To the answer the plaintiff replied traversing the defenses set up, and for a further replication alleged that at all times charged in the answer of the defendants, it has been and still is the owner and in actual possession of the Rock lode mining claim and the Dome lode mining claim, which adjoin immediately
on the north side the said Pinnacle and Crown Point mining claims, and that within their exterior boundaries there is a vein, lode, lead, and valuable mineral deposit of quartz, and other rock in place, bearing silver and lead, which, on its dip and downward course, enters into and underlies the land adjoining, a portion of which consists of ground covered by the said Crown Point and Pinnacle lode mining claims, and that any portion or part of any vein, lode, lead, or valuable mineral deposit which is found or developed underneath the surface of the Crown Point and Pinnacle lode claims is a part and portion of the said Rock and Dome lodes, veins, and mineral deposits.
This action was twice tried by the circuit court. On the first trial, the plaintiff below, which is also the plaintiff in error here, obtained a verdict in its favor. Being brought to this Court, the judgment was reversed and the cause remanded for a new trial. The case is reported in 116 U. S. 116 U.S. 687.
On the present trial, to establish its title, the plaintiff gave in evidence:
1. Three location certificates of the Wells and Moyer placer claim, made on the twenty-third of March, 1878.
2. A certificate showing application for a patent May 16, 1878.
3. A certificate of entry issued July 22, 1878.
4. The patent to Wells and Moyer from the United States, dated March 11, 1879, which contained the following conditions:
First, that the grant was restricted within the boundaries described, and to any veins or lodes of quartz, or other rock in place, bearing gold, silver, cinnabar, lead, tin, copper, or other valuable deposits thereafter discovered within those limits, and which were not claimed or known to exist at the date of the patent.
Second, that should any vein or lode of quartz, or other rock in place bearing gold, silver, cinnabar, lead, tin, copper, or other valuable deposits be claimed or known to exist within the above-described premises at the date of the patent, the same were expressly excepted and excluded from it.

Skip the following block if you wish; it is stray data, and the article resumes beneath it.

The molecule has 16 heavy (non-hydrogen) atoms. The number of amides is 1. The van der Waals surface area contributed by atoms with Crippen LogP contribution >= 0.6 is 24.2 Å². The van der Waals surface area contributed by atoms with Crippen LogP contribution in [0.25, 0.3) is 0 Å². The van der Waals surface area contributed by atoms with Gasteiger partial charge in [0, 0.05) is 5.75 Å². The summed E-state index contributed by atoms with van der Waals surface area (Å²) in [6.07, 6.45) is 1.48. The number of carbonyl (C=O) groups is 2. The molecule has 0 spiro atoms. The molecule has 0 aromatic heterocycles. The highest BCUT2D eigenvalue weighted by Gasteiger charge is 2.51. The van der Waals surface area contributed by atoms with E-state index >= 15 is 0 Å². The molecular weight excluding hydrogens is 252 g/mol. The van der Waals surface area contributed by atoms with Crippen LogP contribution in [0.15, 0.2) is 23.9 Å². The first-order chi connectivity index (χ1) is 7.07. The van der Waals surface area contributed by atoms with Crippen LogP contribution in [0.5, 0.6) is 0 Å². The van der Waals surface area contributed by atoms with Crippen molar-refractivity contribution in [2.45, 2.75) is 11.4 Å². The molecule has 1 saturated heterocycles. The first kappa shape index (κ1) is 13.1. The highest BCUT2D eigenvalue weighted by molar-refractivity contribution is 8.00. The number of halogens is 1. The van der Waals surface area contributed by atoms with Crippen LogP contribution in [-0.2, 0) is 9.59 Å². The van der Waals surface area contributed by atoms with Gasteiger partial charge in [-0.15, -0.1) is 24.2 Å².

Third, that the premises conveyed might be entered by the proprietors of any vein or lode of quartz, or other rock in place, bearing gold, silver, cinnabar, lead, tin, copper, or other valuable deposits, for the purpose of extracting and removing the ore from such vein, lode, or deposit, should the same or any part thereof be found to penetrate, intersect, pass through, or dip into the mining ground or premises granted.
5. Deeds of conveyance from Wells and Moyer, the placer patentees, to Storms and Leiter, dated October, 1878, and from the latter to the plaintiff, dated March, 1880. The plaintiff then offered in evidence a patent of the United States for the Rock and Dome lode mining claims, and deeds conveying the title thereof from the patentees to the Iron Silver Mining Company, for the purpose of showing that the lode which, since the issue of the Wells and Moyer placer patent, has been ascertained to dip into and extend within the boundaries of the patented claim, has its top, apex, and outcrop within the Rock and Dome lode mining claims, and of tracing the right to that vein or lode from its top, apex, or outcrop into the territory in dispute in this action.